In recent years, high-dose and multi-agent chemotherapy regimens have improved the outcomes of childhood T-ALL. The 5-year OS and EFS of 74 enrolled patients were 70.2%±6.0% and 67.8%±6.0%, respectively, which is comparable to reports by other centers(Asselin, et al 2011, Hofmans, et al 2019, Karrman and Johansson 2017, Raetz and Teachey 2016, Teachey and Pui 2019, Winter, et al 2018).
The rate of CR after induction chemotherapy was 89.2%, and ETP was a risk factor related to CR after induction chemotherapy (P = 0.000). The AIEOP centers’ study confirmed that ETP-ALL had poor early treatment response and ETP-ALL patients obtained favourable outcome due to application of cyclophosphamide, 6-mercaptopurine, and ara-C(Conter, et al 2016). In the COG AALL0434 study, 1144 patients were included and divided into three groups (ETP, near-ETP, and non-ETP). There are no statistical difference of 5-year OS and EFS among the three groups which showed a lack of significance of the ETP immunophenotype in pediatric T-ALL(Hefazi and Litzow 2018).
The prognosis of HR T-ALL remains unsatisfactory(Dunsmore, et al 2012, Schrappe, et al 2011, Schrauder, et al 2006, Willemse, et al 2002). A risk-stratified approach to treat childhood T-ALL is warranted. In childhood ALL, age, WBC, and response to treatment are independent risk factors. However, the prognostic factors are different between B-ALL and T-ALL(Patrick and Vora 2015). Herein, according to existing literature, we considered CR after induction therapy, MRD at 3 months, MRD re-emergence, or age ≥ 10 years as the hierarchical criteria(Hefazi and Litzow 2018, Merli, et al 2019, Patrick and Vora 2015, Schrappe, et al 2012, Schrappe, et al 2011, Teachey and O'Connor 2020, Teachey and Pui 2019).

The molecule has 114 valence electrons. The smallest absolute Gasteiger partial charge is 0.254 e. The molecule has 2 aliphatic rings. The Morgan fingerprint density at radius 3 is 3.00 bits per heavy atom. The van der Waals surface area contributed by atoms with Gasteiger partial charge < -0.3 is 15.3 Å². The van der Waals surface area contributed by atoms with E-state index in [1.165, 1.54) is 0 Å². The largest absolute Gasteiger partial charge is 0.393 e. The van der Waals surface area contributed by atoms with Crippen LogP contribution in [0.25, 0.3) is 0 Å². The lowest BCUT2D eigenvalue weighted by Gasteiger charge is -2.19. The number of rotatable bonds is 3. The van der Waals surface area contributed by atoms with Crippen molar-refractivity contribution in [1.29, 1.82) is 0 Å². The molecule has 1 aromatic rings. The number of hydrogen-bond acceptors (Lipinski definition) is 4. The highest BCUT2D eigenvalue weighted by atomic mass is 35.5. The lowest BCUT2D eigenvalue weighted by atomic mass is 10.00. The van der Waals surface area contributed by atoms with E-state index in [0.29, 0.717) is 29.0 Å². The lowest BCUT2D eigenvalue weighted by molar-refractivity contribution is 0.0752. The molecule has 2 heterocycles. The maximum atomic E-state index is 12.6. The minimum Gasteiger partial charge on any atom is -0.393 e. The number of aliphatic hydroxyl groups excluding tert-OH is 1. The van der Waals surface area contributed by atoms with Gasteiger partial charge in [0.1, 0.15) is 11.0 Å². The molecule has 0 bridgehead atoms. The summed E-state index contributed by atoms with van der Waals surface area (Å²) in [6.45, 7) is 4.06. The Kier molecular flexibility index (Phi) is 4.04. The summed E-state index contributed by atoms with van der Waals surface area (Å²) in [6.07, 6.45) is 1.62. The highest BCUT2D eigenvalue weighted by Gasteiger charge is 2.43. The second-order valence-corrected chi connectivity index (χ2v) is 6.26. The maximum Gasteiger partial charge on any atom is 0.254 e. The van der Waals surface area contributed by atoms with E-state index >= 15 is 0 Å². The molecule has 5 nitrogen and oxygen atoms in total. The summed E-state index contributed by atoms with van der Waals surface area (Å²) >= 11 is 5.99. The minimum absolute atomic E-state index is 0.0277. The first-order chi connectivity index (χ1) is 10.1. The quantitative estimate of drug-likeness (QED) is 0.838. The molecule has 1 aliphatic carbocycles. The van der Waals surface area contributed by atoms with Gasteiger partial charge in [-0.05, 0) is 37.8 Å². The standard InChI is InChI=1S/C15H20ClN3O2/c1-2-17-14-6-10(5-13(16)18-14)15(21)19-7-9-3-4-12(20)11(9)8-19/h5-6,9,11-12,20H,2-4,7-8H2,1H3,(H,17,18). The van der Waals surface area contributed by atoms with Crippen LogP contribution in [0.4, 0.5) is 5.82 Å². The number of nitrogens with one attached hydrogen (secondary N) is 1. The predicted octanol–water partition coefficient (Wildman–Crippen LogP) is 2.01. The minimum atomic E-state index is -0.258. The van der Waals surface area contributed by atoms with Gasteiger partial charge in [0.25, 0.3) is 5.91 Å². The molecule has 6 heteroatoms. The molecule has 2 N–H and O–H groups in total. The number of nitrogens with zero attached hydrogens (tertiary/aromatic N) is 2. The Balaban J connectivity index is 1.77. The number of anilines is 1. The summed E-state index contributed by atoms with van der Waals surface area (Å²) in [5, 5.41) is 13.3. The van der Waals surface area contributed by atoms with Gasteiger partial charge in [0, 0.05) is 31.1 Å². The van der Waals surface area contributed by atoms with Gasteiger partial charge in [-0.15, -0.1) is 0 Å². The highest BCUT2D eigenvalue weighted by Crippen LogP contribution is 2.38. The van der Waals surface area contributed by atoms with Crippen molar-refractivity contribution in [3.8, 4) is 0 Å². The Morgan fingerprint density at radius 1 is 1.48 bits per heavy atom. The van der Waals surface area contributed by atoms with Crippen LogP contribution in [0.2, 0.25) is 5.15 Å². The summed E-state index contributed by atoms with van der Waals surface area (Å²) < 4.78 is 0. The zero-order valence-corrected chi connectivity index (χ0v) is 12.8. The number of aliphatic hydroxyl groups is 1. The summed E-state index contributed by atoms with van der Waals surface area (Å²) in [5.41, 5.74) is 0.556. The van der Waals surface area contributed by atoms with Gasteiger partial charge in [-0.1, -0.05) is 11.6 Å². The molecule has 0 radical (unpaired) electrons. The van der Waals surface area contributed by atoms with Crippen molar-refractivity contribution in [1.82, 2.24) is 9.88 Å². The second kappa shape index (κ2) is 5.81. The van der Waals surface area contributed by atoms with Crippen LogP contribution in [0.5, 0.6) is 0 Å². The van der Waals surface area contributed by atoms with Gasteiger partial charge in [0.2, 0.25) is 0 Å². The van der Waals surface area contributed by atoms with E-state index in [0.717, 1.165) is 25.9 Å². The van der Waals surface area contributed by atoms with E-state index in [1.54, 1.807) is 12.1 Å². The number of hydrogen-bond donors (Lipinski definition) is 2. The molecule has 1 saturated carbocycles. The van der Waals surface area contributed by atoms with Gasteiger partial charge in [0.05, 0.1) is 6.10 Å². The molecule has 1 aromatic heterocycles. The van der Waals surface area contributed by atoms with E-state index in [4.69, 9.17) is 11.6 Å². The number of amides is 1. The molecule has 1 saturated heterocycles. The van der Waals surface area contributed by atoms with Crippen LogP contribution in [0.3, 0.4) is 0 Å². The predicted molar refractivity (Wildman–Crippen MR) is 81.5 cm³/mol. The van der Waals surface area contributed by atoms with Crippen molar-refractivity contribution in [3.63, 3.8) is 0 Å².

Patients with BM leukemic blasts > 25% after induction chemotherapy, those older than 10 years, or those with T-ALL were considered to be at particular risk(Merli, et al 2019). Failure of induction therapy is rare in pediatric ALL (< 2% of patients), but may have a worse outcome(Merli, et al 2019, Schrappe, et al 2012). In our study, eight patients did not achieve CR at the end of induction chemotherapy, and four patients eventually died (three patients died of relapse and one died of intracranial hemorrhage).
Children with T-ALL have poorer tolerance to chemotherapy and have increased extramedullary relapse as a result of that they are generally older than children with B-ALL. This indicates that older age at presentation may lead a worse prognosis for patients with T-ALL(Teachey and Pui 2019). In this study, age ≥ 10 years was an independent risk factor affecting 5-year OS and EFS, indicating that children older than 10 years of age have worse prognosis and are more likely to experience relapse. In the univariate analysis, the P value of age ≥ 10 years for EFS showed a downward trend that was not statistically significant, indicating that patients over 10 years of age may have poorer tolerance to chemotherapy and are more likely to experience treatment complications.